'The development has to work for current council house inhabitants. This is among the poorest of neighbourhoods in the region and therefore nationally. People living there have poor health and education and they do not identify with what goes on in central Manchester - it doesn't work for them and they do not feel connected to centre. We do not want to gentrify the areas but make it work better for them. They need access to good insulated housing with better air quality and there needs to be an initiative in getting people into jobs and a better educational offer. We need to access joined up government investment at the right time, because infrastructure takes longer to plan for.'

CBRE's Senior Director, Harry Bolton, voiced concerns at the forum that local authorities have lost some of their senior planning expertise and this will cause problems for future levelling up. Harry commented:

'We have seen this loss and are concerned that certain authorities are really stretched. If we are going to deliver our housing ambitions in levelling up, it all takes resources. The planning application process has suffered with the people we have lost from councils and that is a senior expertise loss. When you are dealing with complicated planning issues, you need experienced people to take what are sometimes difficult decisions.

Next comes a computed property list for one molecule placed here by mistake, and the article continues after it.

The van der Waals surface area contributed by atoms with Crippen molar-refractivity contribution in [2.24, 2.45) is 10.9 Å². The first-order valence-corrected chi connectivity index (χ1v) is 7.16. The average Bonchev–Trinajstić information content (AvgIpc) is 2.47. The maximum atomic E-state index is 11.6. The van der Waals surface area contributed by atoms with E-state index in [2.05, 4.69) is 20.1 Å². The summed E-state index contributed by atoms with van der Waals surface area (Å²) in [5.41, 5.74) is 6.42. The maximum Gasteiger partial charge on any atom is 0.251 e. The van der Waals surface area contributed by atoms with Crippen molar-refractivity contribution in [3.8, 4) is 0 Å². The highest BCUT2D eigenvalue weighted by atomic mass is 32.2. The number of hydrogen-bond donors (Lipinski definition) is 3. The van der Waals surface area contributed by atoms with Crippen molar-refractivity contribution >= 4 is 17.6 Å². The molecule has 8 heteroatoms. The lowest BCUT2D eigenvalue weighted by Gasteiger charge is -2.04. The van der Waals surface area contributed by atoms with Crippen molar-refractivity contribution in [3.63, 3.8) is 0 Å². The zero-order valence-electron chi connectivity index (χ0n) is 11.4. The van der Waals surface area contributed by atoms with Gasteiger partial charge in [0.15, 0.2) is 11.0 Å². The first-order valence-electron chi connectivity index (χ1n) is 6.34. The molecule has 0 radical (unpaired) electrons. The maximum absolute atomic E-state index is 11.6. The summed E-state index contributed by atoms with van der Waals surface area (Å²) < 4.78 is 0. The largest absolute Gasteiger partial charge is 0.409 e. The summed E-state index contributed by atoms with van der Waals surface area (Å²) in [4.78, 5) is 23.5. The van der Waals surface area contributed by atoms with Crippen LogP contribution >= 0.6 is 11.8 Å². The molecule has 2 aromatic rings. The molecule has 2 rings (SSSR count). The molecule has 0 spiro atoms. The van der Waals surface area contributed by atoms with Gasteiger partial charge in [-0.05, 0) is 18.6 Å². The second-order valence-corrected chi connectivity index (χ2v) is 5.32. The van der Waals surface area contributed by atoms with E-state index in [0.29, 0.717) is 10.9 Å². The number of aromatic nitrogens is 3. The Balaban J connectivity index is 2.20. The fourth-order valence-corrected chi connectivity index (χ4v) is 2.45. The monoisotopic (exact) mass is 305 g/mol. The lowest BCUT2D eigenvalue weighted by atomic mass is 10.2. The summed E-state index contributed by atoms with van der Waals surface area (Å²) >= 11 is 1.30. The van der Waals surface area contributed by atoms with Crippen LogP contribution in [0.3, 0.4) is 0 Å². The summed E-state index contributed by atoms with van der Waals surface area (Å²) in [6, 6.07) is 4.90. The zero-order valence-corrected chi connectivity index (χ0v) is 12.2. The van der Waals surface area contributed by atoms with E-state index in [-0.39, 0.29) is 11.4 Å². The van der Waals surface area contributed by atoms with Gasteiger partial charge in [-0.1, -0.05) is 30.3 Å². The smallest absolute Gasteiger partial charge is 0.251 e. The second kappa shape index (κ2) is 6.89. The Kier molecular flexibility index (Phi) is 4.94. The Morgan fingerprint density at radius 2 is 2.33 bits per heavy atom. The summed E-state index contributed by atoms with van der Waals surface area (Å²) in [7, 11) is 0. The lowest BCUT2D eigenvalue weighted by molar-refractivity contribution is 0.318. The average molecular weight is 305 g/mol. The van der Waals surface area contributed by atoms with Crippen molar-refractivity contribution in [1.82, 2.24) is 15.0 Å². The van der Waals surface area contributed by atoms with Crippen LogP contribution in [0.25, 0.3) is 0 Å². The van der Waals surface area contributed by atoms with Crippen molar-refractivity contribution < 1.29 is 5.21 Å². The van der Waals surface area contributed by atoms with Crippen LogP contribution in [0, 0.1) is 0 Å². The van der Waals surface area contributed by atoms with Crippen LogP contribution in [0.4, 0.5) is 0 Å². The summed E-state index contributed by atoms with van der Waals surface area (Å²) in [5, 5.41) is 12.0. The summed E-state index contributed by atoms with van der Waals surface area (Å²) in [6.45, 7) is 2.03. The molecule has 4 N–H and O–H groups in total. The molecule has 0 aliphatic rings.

'Regeneration is about people. Access to jobs and health and wellbeing makes a place. Materials costs are moving quickly and what investors need is surety around time frames. Could the 35% fee increase in planning applications go to planning departments to help build up expertise again?'

CBRE has been involved in work for a new masterplan for the market town of Ashton which Tameside Council has approved. LDA Design is leading the masterplan to create a new business neighbourhood, St Petersfield - a desirable location for the innovation, design and tech sector, bringing quality jobs to the area and making it a more connected part of the town.

Above: CGI of offices and streetscape at St Petersfield, Manchester (from the master plan by LDA Design for Tameside Council)

The St Petersfield site, Tameside Council says, represents a significant regeneration opportunity for Ashton town centre and was awarded almost £20 million from the government's Levelling up Fund for the revamp. The site is home to the Grade II* listed Ashton Old Baths and state-of-the-art Data Centre, now a successful digital hub and co-working space, and Henry Square, forming the centre piece to a network of historic grid-iron streets.

LDA Design provides landscape-led master planning, landscape architecture and planning services. The consultancy is currently designing and delivering some of the UK’s most challenging public realm projects, including Strand-Aldwych in London, George Street in Edinburgh, as well as projects in Newcastle and Liverpool City Centres.